purpose is about responsibility

purpose is about responsibility

September 13, 2023

One of the many things great brands have in common is a clear sense of purpose.

Purpose is one of those words that we all use, giving us the illusion that we mean the same thing when, in fact, we rarely do. So before we go much further it’s important to clarify what WE, at grio, mean when we use the word purpose.

In its simplest definition, purpose is the reason something is done or created, or for which it exists. In this sense, every business has a purpose. Many exist primarily to make money, some to fulfill personal aspirations and others to enhance other people’s lives.

At grio, we believe that the fundamental purpose of a business isn’t to make money or fulfill our personal aspirations, but to improve the human experience– for employees, customers, and humanity at large.

Purpose is fundamentally about responsibility. It’s about how a business understands and defines its responsibility to its stakeholders and to society. The more a business expands its circle of responsibility, the bigger its purpose.


When we build a business that feels a sense of responsibility for the well-being of the people inside and outside of its walls, it naturally compels us to get to know those people at a deeper level and to care for them. It compels us to lead with empathy.

Of course, to be successful as a company you have to, at the very least, fulfill your end of the basic contract you signed with your employees, customers, and society– to pay them in exchange for their labor; to give them good products and services in exchange for their money; and to pay your taxes, respectively.

Every successful business knows that you don’t get what you want unless you can fulfill the basic terms of these agreements. But great brands take it a step further. They expand their circle of responsibility. They don’t just make sure employees are paid a fair wage; they invest in their well-being, happiness and fulfillment. They don’t stop at delivering great products and services; they fulfill customers' aspirational needs to be protected, cared for, inspired and supported in their quest to become the best versions of themselves. And they do not only pay their taxes, they also accept the responsibility to tackle challenges that plague society and to help move forward important political and social issues.

This expanded sense of responsibility requires a great deal of empathy, care and generosity. Without a strong purpose in its DNA, no company could possibly live up to such expectations.


Your purpose shouldn’t be about profit or about making the best products; it should be fundamental to the human experience. It should focus on how you and your business will improve the human condition.

Consider two companies that sell sunglasses: Sunglasses Inc. and EyeCare. Sunglasses Inc.’ s purpose is to make the best sunglasses in the world, and everything they do is to that end. They hire the best designers and invest heavily on research and development to push the envelope on design and consistently bring to market the best sunglasses in the world. EyeCare’s purpose is to protect the human eye. They, too, hire the best designers and invest heavily in research to bring to market the best sunglasses in the world. But because their focus is on protecting the human eye, they also experiment with contact lenses and eye drops that may provide better UV protection.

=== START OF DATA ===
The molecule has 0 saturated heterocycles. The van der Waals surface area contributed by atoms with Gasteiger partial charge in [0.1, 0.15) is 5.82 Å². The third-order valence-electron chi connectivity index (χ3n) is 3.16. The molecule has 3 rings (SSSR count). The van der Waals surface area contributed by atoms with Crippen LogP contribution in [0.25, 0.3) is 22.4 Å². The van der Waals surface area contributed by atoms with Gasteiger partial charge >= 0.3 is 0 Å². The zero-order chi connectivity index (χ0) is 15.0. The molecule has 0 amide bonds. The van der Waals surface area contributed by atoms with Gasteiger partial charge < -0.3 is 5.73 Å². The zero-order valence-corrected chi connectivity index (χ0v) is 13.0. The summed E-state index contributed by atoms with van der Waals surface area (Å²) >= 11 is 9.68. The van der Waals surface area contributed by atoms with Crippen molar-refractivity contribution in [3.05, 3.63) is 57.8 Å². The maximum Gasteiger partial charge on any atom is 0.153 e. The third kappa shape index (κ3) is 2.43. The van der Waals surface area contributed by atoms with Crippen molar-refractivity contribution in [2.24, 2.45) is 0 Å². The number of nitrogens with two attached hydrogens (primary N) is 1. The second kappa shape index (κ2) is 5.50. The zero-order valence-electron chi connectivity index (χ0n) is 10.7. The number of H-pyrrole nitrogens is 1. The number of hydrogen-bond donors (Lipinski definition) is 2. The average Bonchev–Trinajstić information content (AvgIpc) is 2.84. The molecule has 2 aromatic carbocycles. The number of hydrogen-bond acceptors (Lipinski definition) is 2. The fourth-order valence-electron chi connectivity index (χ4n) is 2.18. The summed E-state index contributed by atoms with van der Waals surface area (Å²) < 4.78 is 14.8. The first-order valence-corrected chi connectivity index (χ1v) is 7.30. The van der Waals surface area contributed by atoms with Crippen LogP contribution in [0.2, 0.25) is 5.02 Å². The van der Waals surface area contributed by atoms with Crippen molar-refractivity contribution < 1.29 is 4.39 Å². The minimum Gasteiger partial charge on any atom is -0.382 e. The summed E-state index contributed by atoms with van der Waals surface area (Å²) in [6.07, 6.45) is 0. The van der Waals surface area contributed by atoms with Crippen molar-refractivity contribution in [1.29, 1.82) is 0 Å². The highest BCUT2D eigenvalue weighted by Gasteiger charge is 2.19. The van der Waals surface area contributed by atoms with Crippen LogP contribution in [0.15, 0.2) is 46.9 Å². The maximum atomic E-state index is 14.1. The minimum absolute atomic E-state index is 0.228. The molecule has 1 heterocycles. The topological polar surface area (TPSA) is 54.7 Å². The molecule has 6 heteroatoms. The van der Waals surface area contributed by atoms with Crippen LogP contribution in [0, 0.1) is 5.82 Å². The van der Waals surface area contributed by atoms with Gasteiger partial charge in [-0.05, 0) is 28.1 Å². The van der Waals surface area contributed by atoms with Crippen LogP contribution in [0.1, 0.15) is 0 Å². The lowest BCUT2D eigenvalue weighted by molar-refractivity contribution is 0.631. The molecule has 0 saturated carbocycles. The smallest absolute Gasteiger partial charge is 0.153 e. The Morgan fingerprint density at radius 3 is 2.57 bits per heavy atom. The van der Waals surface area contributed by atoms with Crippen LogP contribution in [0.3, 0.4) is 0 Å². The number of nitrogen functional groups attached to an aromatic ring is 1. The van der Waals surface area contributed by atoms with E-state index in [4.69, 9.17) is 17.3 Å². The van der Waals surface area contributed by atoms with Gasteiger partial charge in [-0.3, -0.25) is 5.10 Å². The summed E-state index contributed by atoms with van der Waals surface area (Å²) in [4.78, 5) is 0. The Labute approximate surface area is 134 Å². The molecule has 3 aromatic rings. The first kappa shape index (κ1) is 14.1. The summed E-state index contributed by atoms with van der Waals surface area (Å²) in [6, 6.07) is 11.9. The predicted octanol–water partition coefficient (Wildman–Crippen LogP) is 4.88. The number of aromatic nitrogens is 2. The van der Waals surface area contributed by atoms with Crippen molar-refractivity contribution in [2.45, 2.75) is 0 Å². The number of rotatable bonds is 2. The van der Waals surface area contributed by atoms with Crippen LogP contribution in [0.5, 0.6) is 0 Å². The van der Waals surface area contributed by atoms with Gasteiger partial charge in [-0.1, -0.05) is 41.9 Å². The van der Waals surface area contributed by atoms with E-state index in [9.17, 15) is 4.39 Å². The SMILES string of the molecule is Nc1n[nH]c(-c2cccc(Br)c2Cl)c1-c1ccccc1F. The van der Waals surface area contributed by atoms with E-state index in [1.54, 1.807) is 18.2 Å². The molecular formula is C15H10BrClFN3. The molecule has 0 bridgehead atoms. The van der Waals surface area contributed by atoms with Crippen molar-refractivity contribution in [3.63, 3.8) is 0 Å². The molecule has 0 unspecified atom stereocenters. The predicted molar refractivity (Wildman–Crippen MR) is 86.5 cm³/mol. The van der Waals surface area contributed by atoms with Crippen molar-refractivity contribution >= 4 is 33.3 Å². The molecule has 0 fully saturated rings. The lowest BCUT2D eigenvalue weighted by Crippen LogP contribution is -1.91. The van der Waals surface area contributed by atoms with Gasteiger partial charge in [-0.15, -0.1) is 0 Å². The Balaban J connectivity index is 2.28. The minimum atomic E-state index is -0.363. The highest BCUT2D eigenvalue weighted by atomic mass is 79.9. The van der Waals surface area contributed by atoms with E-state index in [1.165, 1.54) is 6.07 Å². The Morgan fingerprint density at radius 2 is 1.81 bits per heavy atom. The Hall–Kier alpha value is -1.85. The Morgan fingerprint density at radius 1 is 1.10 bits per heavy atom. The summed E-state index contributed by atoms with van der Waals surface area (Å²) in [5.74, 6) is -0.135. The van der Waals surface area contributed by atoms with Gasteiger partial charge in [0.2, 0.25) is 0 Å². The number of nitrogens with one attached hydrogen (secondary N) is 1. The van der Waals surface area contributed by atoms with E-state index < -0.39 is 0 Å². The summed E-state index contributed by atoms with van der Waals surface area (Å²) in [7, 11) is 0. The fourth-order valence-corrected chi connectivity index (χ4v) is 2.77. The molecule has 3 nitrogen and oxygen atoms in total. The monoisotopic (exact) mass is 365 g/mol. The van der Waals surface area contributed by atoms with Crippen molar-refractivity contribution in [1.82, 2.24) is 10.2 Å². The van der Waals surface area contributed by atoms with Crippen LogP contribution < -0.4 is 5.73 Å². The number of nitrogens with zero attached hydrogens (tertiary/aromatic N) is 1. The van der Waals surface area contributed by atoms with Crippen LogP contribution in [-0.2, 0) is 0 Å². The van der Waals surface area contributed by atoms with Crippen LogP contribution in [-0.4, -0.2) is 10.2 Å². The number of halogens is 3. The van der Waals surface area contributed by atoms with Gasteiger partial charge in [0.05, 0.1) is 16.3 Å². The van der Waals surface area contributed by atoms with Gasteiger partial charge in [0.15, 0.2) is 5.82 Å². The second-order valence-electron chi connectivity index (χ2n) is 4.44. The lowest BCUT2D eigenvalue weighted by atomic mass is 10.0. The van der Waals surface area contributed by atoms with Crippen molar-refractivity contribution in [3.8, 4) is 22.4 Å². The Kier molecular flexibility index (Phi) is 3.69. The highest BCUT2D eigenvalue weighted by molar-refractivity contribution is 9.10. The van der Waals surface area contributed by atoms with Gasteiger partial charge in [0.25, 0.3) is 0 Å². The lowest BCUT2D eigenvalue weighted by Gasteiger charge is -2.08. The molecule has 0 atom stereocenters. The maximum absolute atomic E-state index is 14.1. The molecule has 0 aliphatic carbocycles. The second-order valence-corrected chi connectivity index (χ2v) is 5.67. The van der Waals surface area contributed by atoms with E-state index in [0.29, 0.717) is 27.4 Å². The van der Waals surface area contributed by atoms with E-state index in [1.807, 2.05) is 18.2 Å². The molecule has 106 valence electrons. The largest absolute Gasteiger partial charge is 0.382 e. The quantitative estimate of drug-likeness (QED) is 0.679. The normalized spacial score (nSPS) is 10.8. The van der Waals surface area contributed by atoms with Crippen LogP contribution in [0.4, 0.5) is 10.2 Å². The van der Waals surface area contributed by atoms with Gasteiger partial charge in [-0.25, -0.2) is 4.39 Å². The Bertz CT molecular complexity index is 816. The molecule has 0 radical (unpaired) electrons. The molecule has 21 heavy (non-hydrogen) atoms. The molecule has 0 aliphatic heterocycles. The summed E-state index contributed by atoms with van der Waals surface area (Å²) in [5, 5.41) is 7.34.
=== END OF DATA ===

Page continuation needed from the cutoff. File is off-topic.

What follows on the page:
When companies have a product-centric purpose, like making the best sunglasses in the world, they over-identify with their products. They forget that products are worthless in and of themselves because they only gain value in the context of the human experience. They are also a means to end. At grio, we call it the product-centric trap. At best, those companies feel trapped, which makes it difficult for them to expand or pivot if necessary– like during a global pandemic. At worst, it puts them one innovation away from potentially going out of business.

EyeCare doesn’t identify as a sunglasses company although they also make sunglasses. To protect the human eye, is fundamental to the human experience. It improves the human condition. It therefore transcends the product and the entire industry. That’s why they happily experiment with eye drops, contact lenses or laser procedures that could disrupt the entire sunglasses industry and their own company.

If EyeCare succeeds in creating eye drops or contact lenses, Sunglasses Inc. may be out of business. They could only survive if they have a human-centric purpose like to promote confidence and self expression. Because that’s fundamental to the human experience, contact lenses would not necessarily make them obsolete. One, those who buy from them to feel more confident will not stop buying sunglasses even if company B finds a better solution against UV light because that wasn’t their reason for buying sunglasses in the first place. Two, even if sunglasses became a relic of the past, they could pivot away from sunglasses and still deliver on their purpose–promoting confidence and self-expression in other ways.

Your purpose doesn’t have to be tackling the world toughest challenges, like solving world hunger or curing cancer, though that would be amazing. But it should be fundamental to the human experience. It should strive to improve the human condition– better, safer, happier, healthier or wiser– in small and big ways.

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